Before putting Sanders into the squad car, Hill noticed that he was chewing on something and asked him to spit it out.   Sanders refused to do so, but nonetheless, continued chewing.   Hill testified that he thought Sanders could have had evidence or something that might hurt him in his mouth.   He suspected that it was crack cocaine because Sanders had been in a known drug area.   After repeatedly asking Sanders to spit out what was in his mouth, Hill applied pressure to Sanders' jaw line with his left thumb and forefinger to make it uncomfortable for Sanders to swallow.   Hill continued to ask Sanders to spit out what was in his mouth, and Sanders would not comply.

The officers guided Sanders to the ground, during which time Hill lost his hold on Sanders' neck.   He reapplied it once Sanders was on the ground.   Sanders eventually said that he had grass in his mouth and spit out a small plastic baggie.   The baggie had been chewed through in several areas, but it still contained some white chalky material.   The State Crime Lab later confirmed that the substance in the baggie was cocaine.   Sanders filed a motion to suppress the cocaine, which the trial court denied.

 On appeal, Sanders does not contest the lawfulness of the stop or Hill's right to conduct a search,4 only the reasonableness of the search.   Specifically, Sanders contends that Hill's application of pressure to his jaw line violated his Fourth Amendment right to be free from unreasonable search and seizures.   We reject Sanders' contention.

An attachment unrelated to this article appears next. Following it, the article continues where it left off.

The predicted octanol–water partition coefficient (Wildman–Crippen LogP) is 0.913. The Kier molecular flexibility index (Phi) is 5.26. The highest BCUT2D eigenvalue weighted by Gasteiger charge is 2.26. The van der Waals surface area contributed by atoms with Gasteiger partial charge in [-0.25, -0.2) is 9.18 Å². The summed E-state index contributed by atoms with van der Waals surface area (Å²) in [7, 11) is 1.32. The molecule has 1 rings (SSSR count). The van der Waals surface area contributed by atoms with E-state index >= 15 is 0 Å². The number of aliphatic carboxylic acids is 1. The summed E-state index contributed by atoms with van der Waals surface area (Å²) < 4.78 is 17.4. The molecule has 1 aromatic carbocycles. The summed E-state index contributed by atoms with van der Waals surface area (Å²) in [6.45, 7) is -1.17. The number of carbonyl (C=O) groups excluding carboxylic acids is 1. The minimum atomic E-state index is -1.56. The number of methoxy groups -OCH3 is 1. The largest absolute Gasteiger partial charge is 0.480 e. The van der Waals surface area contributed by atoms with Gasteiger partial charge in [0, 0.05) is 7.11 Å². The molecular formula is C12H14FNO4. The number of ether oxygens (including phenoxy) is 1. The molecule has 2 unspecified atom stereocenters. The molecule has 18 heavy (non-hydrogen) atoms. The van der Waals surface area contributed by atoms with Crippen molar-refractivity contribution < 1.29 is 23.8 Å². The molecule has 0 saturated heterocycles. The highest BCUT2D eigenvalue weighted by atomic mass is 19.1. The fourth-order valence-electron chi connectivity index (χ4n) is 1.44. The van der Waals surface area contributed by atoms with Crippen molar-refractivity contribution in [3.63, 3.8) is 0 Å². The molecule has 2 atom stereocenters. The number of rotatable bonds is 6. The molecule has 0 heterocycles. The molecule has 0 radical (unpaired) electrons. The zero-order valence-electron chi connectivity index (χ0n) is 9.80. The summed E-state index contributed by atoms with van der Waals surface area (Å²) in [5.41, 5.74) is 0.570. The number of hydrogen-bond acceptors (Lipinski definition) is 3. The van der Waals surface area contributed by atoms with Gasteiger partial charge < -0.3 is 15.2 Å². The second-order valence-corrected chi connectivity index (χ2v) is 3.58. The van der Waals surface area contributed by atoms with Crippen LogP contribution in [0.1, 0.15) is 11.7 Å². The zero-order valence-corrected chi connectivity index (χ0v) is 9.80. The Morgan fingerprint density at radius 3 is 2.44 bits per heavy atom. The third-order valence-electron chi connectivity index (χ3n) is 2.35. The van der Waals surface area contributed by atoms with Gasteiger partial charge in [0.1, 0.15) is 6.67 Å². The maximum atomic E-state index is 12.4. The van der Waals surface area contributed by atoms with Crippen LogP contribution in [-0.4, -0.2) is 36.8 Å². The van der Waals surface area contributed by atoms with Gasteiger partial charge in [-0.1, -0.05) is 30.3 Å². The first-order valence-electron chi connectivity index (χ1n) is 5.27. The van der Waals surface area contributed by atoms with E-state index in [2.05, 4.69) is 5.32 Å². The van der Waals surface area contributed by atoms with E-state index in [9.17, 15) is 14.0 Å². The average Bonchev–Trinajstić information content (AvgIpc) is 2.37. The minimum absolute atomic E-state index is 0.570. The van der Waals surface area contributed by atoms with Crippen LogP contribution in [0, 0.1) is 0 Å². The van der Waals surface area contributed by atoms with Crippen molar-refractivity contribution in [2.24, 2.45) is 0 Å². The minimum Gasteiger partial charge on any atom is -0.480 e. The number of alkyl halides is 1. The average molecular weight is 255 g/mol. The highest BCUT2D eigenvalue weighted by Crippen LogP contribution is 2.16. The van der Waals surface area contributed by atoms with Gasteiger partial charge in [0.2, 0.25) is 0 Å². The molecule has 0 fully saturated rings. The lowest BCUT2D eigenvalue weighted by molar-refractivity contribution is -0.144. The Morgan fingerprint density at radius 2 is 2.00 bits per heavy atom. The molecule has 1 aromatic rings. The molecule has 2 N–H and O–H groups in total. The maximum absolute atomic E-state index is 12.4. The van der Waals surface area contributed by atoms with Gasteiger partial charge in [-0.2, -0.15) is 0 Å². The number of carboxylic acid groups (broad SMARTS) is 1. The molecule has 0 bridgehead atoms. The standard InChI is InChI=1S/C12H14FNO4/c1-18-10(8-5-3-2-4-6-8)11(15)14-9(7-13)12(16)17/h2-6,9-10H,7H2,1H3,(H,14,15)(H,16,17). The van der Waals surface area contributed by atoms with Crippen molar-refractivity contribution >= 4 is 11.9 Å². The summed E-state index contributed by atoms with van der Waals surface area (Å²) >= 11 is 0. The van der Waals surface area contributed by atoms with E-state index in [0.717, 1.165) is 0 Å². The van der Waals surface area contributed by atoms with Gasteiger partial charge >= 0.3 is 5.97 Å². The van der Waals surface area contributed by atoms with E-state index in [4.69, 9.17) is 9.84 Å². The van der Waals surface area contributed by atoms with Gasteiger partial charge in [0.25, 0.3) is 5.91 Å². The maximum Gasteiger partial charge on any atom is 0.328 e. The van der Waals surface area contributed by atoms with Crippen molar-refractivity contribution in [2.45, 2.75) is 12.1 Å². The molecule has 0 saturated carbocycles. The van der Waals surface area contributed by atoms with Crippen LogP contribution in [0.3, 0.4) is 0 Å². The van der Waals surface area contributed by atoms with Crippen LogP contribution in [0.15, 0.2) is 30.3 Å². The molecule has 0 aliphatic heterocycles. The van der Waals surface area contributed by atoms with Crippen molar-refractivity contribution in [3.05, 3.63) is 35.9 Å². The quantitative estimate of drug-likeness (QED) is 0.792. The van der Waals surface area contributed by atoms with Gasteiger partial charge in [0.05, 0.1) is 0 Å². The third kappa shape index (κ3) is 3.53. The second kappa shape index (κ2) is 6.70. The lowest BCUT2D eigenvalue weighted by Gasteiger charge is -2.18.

“[A] criminal suspect does not have a right to destroy evidence and the police are authorized to use reasonable but not excessive force in preventing the destruction or concealment of evidence.” 5  In Merriweather v. State,6 this Court sanctioned the use of the Heimlich maneuver to remove suspected contraband after the defendant swallowed it.   In Beck v. State,7 the police officer sprayed a chemical irritant into the suspect's eyes when he refused to spit a bag out of his mouth.   This Court did not find unreasonable the use of the spray or the subsequent order, after Beck swallowed the bag, that he provide a urine sample and have his stomach pumped.   Since we did not find unreasonable the use of the Heimlich maneuver in Merriweather or the stomach pump in Beck, where the suspects actually swallowed the contraband, we do not find that the effort used in this case to prevent Sanders from swallowing contraband was unreasonable.